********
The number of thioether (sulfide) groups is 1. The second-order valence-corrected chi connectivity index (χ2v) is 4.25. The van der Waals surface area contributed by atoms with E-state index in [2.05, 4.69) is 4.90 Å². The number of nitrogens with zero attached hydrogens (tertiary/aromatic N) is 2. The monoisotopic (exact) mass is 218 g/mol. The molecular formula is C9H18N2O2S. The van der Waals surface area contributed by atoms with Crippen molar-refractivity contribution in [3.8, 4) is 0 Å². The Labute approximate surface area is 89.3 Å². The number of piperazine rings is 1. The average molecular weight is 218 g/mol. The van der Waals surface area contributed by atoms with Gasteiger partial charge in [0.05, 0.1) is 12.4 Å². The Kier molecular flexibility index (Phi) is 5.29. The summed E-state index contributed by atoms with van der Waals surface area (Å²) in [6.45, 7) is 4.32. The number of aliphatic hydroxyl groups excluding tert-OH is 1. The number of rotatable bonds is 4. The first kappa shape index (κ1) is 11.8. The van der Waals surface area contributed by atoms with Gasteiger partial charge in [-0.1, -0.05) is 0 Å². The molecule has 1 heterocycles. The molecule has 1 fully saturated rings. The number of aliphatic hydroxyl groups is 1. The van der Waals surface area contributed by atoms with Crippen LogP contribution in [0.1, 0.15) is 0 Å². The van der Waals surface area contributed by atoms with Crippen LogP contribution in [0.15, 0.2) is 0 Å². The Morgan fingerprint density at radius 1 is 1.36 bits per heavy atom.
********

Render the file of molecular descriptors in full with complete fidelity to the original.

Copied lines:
The number of thioether (sulfide) groups is 1. The second-order valence-corrected chi connectivity index (χ2v) is 4.25. The van der Waals surface area contributed by atoms with E-state index in [2.05, 4.69) is 4.90 Å². The number of nitrogens with zero attached hydrogens (tertiary/aromatic N) is 2. The monoisotopic (exact) mass is 218 g/mol. The molecular formula is C9H18N2O2S. The van der Waals surface area contributed by atoms with Crippen molar-refractivity contribution in [3.8, 4) is 0 Å². The Labute approximate surface area is 89.3 Å². The number of piperazine rings is 1. The average molecular weight is 218 g/mol. The van der Waals surface area contributed by atoms with Gasteiger partial charge in [0.05, 0.1) is 12.4 Å². The Kier molecular flexibility index (Phi) is 5.29. The summed E-state index contributed by atoms with van der Waals surface area (Å²) in [6.45, 7) is 4.32. The number of aliphatic hydroxyl groups excluding tert-OH is 1. The number of rotatable bonds is 4. The first kappa shape index (κ1) is 11.8. The van der Waals surface area contributed by atoms with Gasteiger partial charge in [-0.1, -0.05) is 0 Å². The molecule has 1 heterocycles. The molecule has 1 fully saturated rings. The number of aliphatic hydroxyl groups is 1. The van der Waals surface area contributed by atoms with Crippen LogP contribution in [0.1, 0.15) is 0 Å². The van der Waals surface area contributed by atoms with Crippen LogP contribution in [0.15, 0.2) is 0 Å². The Morgan fingerprint density at radius 1 is 1.36 bits per heavy atom.